Generative Neural Networks for the Sciences

Prof. Dr. Ullrich Köthe, WS 2023/24

Nobel laureate Richard Feynman famously summarized his approach to science as “What I cannot create, I do not understand.” Translated to machine learning, we can only claim full understanding of a dataset when we are able to create synthetic data that are indistinguishable from real observations. Generative neural networks are currently the most advanced approach toward this goal, and chatbots like ChatGPT or image generators like Midjourney demonstrate their tremendous recent achievements.

This lecture will focus on generative modelling as a new paradigm to gain insight and produce knowledge in the natural and life sciences. I will survey the hot developments in this area regarding model types, learning algorithms, quality assessment, and applications, covering both the latest literature and the results of my own research group.

The lecture belongs to the Master of Data and Computer Science program, but is also recommended for students towards a Master of Physics (specialization Computational Physics), Master in Scientific Computing and anyone interested. Basic machine learning knowledge (e.g. from the lectures "Machine Learning Essentials" or "Machine Learning and Physics") is very helpful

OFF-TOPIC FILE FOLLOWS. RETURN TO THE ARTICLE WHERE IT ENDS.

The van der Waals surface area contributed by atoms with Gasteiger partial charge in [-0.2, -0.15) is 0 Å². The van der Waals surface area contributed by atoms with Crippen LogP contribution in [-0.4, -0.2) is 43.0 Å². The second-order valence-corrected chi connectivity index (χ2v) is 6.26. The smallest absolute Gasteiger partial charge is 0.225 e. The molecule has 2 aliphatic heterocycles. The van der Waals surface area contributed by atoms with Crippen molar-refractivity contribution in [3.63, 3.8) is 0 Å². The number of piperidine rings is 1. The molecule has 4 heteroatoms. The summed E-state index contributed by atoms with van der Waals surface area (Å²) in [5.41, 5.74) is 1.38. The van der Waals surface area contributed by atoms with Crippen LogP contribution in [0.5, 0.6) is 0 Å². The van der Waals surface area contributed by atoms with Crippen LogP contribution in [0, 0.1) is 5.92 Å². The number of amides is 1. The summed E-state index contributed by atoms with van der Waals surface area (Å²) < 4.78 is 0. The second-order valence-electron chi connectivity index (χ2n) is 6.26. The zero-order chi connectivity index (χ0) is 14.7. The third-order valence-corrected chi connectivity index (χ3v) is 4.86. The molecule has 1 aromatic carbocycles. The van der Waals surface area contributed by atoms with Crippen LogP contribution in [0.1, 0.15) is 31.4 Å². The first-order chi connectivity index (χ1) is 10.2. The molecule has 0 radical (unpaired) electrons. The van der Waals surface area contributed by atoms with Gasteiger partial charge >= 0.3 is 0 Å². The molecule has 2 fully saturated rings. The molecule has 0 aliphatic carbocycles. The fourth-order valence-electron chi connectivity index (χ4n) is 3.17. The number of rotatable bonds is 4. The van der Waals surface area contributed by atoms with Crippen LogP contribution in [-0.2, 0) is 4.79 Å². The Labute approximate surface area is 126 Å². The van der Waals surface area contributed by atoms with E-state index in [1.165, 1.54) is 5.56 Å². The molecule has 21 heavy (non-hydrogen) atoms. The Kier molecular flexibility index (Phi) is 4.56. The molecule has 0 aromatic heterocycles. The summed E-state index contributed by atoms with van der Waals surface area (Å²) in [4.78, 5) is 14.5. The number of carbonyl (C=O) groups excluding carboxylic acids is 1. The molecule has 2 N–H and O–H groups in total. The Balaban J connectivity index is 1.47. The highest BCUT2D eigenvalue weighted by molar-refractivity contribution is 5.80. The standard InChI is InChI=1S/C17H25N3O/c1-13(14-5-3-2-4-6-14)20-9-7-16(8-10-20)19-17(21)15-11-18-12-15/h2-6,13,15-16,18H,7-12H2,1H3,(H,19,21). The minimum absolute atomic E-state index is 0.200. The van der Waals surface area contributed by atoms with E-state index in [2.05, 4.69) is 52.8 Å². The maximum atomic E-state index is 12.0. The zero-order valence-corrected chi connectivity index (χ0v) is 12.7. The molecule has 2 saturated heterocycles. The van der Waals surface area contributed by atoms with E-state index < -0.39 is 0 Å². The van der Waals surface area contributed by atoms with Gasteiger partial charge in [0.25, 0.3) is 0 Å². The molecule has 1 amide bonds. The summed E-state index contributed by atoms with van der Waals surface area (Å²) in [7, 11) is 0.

Lecture Wednesdays 11:15-12:45 Hörsaal Informatik (INF 205)
Lecture Fridays 11:15-12:45 Hörsaal Informatik (INF 205)
Tutorials TBD
Please sign up for the lecture via Muesli.


  • Short recap of neural network basics
  • Generative modelling as advanced probability density estimation
  • Fundamental types of generative models and their training methods: autoencoders, GANs, diffusion models, energy models, normalizing flows, rectangular flows
  • Simulation-based inference with the BayesFlow framework: solve inverse problems, define fast surrogate models, perform model comparison and selection
  • Evaluation, quality diagnostics, uncertainty quantification
  • Incorporation of scientific prior knowledge: physics-informed neural networks (PINNs), Hamiltonian networks, equivariant networks
  • Outlier detection, learning to reject, domain generalization and adaptation
  • Explainable machine learning (XAI), disentangled representations, similarity (metric) learning
  • Applications to medical imaging, astrophysics, epidemiology, cognitive science etc.
  • Open problems (lots of them!)
  • Optional: reinforcement learning for optimal experimental design
  • Optional: causal discovery with neural networks